All that said we have a part of choice if only for wide availability widespread use
and low cost.  But like all high gain devices that run at VHF layout is everything.

So Hans took the challenge and deigned as it it were a VHF device with VHF layout.
the result is stellar performance.

Design power 10W 3-30mhz  Its more like 2 to 70mhz.
Power out that exceeds design. amp is capable at 13.8V of more than 15W
and works well at 20V (note capacitor voltages) producing upwards of 25W. 

Gain is fairly flat, less than 2DB from 2-30mhz,  4db down at 50mhz and 
8db down at 70mhz.  The power Gain the 26-28db (50ohm).  Give it
the needed drive it produces power.  Power out is a product of gain and
available drive so with reasonable drive you get the expected linear power.

The low second harmonic output is a product of an physically balanced and
electrically balanced design.  Third harmonic is a artifact of push pull designs
but is low as its clean.

Thermal performance.  Large heat sink is critical to a IRF510 amp, the
TO220 case is a limiting factor.  Mechanical design can make the best
of it.  That allows the designer to obtain a good part of the 43 watt
dissipation the device is rated for.

A extended test run was conducted by accident, forgot it was on.
It got hot but didn't self destruct or become unstable even with the 
heat sink at 150F and the devices hotter.  Heat is a reality of linear
amplifiers.  The ability is to manage and withstand it is a performance
area.  This is needed for modes like RTTY and FT8 as they are very
high duty cycle modes.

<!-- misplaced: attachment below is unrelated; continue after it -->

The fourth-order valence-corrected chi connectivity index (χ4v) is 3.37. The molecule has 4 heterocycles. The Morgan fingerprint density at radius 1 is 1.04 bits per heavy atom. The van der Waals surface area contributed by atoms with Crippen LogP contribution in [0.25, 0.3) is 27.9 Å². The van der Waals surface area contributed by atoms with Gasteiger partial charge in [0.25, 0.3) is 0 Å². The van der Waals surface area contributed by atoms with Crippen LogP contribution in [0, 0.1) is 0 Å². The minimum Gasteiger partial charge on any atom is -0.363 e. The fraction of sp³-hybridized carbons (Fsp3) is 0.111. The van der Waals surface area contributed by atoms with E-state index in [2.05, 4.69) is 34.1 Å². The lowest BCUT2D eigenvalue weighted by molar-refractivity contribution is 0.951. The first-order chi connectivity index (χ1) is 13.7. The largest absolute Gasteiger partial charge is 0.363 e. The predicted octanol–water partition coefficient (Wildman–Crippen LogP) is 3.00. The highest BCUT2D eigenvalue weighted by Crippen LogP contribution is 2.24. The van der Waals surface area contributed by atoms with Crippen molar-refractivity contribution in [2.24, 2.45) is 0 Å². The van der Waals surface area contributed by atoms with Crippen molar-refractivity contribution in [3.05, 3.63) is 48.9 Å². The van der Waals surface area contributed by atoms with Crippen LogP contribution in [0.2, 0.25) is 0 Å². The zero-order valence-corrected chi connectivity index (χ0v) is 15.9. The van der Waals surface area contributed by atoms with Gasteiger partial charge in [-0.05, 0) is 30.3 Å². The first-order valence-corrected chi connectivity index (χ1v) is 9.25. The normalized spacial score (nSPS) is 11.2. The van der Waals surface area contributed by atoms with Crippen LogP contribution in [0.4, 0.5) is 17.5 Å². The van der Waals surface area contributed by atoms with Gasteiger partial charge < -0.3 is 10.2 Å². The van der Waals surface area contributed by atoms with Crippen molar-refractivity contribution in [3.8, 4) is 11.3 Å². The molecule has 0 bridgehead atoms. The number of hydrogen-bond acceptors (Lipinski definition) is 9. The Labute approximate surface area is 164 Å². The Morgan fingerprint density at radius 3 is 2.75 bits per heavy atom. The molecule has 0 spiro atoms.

Stability is however a important parameter.  Mismatched loads and reactive
loads were used to abuse the amp.  For those used to IRF510s taking off
this must be a surprising change.   It very hot and have not yet killed
part.  How many have IRF510 designs in their hands that will run at
100ma, 200ma, or even 250ma and not go unstable?  

I'm still working with this amp but the only thing I've used that behaves
near as well are instrumentation block amps.  In once case it outran
a Qbit block amp.

Allison







geoffrey pike
 

IMD figures?
cheers
Geoff
GI0GDP

On Sunday, 19 August 2018, 16:31:32 BST, ajparent1/KB1GMX <kb1gmx@...> wrote:


Simon Et al,

I've been keeping very quiet on this.  This amp proves if you treat high gain devices
properly it behaves exceedingly well.  The IRF510 is a high gain device that works
at VHF.  Therefor it is a high gain VHF device.

That said things like full length leads are examples we see and also poor RF
power amp practice.  The leads if anything need to be as short as practically
possible.  Also input and output need to be opposing not intermixed.  

The WA2EBY amp one I also have is laid out with better care than many.
Most that I know building it add additional z-leads or vias and wrap top
ground to bottom to attain a good RF power layout without parasitics.
The most common with even lower power amps is high RF current
ground loops.  For a moment, an amp that runs at say 2A DC may